Does the test fixture have an option/feature to test serialisation/deserialisation of commands/events which it goes through?

Currently we are writing unit tests for an aggregate using the test fixture.

An example (taken from the reference docs):

        fixture.given(new MyEvent(1))
               .when(new TestCommand())
               .expectEvents(new MyEvent(2));

Everything works well. However, I’ve come across a situation where when we come to write integration tests the serialiser fails. In my particular case it is Jackson: it says cannot construct instance.

My question is: is there a way to pass a serializer to the fixture and have it attempt to serialize/deserialize each command and event it goes through?

I know the test fixture already does a lot and so adding this an option doesn’t seem too far fetched.

This way this type of bug can be found much quicker…
Having to write an integration test is quite long in comparison to having the fixture do it.

If the feature does not exist… do you think its worth having? If so I can open an issue on the Github page to track it.

On further reflection… I think it is probably not a good idea to have the test fixture perform this functionality.

Instead I am leaning towards having a separate test class for the command/query API types which just runs the test(s) (serialize/deserialize) on a random instance of each command/event/query…

I’ll update this thread with any generic code once I’ve written it for future reference…


i wrote some tests inside AxonFramework some time ago for a pull request that had to do with serialization. Maybe you could use this as a starting point, even tough it was made to test serialization parametrized for multiple serializers:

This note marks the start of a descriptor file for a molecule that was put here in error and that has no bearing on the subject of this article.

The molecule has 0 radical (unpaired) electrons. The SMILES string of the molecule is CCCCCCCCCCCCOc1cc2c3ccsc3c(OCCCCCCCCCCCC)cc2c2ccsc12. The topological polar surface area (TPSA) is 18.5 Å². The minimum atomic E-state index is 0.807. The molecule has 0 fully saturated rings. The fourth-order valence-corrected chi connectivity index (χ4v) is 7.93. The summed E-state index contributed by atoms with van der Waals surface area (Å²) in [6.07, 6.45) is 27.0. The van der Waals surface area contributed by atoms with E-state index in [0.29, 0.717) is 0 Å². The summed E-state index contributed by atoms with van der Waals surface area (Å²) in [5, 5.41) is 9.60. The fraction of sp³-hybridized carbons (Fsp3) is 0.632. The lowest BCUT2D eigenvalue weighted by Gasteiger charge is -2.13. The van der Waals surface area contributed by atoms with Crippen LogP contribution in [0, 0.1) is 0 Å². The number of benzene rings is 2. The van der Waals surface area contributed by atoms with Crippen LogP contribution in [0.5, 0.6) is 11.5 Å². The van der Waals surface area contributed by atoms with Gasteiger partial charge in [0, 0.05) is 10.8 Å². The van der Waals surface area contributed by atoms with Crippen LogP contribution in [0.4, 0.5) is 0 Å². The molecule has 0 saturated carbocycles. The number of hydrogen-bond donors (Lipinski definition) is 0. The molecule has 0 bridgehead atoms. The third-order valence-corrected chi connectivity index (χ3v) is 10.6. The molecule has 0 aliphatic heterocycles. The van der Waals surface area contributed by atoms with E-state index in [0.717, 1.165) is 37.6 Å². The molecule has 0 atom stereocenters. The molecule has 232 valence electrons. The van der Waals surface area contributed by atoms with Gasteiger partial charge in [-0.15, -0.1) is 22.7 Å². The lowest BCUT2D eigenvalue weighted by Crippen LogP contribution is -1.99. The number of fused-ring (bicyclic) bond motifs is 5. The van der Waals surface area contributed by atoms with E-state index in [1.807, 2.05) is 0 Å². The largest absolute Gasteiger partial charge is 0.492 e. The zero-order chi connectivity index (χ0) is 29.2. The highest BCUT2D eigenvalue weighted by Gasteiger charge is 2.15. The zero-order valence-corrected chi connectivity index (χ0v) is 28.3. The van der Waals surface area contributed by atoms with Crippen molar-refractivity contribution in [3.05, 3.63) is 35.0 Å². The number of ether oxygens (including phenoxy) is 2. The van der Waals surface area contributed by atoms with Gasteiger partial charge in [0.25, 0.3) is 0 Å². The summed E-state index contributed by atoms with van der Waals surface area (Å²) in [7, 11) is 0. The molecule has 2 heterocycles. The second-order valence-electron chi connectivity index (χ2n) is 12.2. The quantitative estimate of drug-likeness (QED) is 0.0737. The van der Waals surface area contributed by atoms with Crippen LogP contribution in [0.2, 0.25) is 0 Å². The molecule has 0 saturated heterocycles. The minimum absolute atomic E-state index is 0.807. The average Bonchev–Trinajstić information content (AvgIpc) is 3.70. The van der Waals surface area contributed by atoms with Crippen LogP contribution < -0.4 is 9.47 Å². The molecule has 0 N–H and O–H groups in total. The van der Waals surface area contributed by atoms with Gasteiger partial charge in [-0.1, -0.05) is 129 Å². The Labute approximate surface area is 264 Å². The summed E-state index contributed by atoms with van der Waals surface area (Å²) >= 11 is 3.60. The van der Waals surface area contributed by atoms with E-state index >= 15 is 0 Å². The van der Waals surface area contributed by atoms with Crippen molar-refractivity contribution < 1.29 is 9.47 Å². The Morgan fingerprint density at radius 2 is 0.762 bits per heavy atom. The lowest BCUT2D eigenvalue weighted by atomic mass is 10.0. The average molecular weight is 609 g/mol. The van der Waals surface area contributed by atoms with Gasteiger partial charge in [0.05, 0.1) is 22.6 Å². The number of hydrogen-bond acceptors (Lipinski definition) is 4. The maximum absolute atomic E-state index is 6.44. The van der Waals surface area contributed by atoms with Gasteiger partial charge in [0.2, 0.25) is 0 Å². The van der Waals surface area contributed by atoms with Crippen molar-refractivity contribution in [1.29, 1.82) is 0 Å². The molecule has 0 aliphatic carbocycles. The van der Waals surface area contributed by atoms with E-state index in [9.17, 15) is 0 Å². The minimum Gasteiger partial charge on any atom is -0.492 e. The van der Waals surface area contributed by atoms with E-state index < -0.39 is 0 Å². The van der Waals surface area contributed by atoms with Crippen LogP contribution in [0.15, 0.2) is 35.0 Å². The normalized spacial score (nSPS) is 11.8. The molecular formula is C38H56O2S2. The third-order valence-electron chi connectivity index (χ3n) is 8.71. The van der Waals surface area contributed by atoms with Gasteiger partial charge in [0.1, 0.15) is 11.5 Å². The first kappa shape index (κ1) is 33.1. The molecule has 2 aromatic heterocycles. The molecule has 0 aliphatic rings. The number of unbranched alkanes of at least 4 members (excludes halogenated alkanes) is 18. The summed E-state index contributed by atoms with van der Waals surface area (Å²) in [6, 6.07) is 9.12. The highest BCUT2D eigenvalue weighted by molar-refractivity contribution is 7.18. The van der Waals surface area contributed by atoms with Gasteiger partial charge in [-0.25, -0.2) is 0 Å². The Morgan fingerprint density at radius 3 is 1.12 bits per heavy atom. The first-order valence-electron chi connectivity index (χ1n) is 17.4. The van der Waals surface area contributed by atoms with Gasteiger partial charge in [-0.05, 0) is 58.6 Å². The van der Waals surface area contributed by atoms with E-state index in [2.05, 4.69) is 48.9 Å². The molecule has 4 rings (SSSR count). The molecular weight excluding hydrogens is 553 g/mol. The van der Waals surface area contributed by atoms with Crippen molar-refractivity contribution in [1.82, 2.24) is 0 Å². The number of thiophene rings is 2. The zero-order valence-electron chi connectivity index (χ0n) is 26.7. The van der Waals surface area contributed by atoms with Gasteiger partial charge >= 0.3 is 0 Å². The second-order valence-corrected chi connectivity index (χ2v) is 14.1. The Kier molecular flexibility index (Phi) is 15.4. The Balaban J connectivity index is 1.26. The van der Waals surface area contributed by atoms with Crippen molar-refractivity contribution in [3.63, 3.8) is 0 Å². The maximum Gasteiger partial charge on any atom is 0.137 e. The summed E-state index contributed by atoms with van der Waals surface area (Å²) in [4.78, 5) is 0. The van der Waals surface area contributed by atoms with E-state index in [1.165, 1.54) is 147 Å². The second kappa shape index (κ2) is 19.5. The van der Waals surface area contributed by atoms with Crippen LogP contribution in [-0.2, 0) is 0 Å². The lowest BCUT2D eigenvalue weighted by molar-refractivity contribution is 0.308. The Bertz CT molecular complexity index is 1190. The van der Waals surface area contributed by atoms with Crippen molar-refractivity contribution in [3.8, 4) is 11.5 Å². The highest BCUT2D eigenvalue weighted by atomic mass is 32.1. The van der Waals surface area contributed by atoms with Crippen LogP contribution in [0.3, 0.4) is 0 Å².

Best regards. JohT.

Thank you @JohT.

A question: in the test serializer the serialize method is defined as:

    protected String serialize(Object object) {
        return new String(getSerializer().serialize(object, byte[].class).getData());

What is the reason to serializing to byte[].class by default? I was thinking of testing if we could serialize to String - but does byte[].class make more sense? If so do you know why?

I’m pretty sure that you’ll be fine with Strings.

The build in Java Serialization produces binary data which is treated best with byte arrays. As far as I can remember, byte arrays are also involved when working with JSONB PostgreSQL database column type. If you don’t use any of these, Strings should be fine, I guess.

OK I’ve created a basic abstract test gist here.

I’ll give a minimum reproducible example (in semi-pseudo semi-real code) below for future reference as well.

N.B. this requires the easy random library as a dependency and if you are using Java records you will currently need to initialise your EasyRandom() instance with a workaround described here (this is not done in the example below). Once Java records become standard a newer version of easy random will support it out of the box (and you can define your API commands/events using records rather than relying on lombok annotations).

So given the following API:

class SomeAggregateCommandAPI {
     public static class CreationCommand {
       @TargerAggregateIdentifier UUID id;
       String a;

    public static class AggregateCreatedEvent {
       UUID id;
       String a;

Suppose we want to test each of the commands/events are serializable/deserializable we can create our test class which extends the abstract class defined in the gist:

  class SomeAggregateCommandAPISerializationTest extends AbstractAPISerializationTest {
     public Serializer getSerializer() {
          // Grab the serializer we use in our actual app.
          return new SerializerConfig().messageSerializer();

     * Pass all the types we want to test the Serializer with.
    public List<Class<?>> getTypes() {
        var classes = Arrays.asList(SomeAggregateCommandAPI.class.getClasses());
        return new ArrayList<>(classes);

This will end up running the following test (see the gist above for full code):

    void serializeDeserialize(Class<?> type) {
        // Given: a random instance of the type and the serializer.
        var instance = easyRandom.nextObject(type);
        Serializer serializer = getSerializer();

        // When: We attempt to serialize and deserialize it.
        assertThatCode(() -> {
            var serializedObject = serializer.serialize(instance, String.class);
                // Then: it does not throw...

Hope this comes in handy for anyone who wants to be able to test serialization/deserialization of their API objects.


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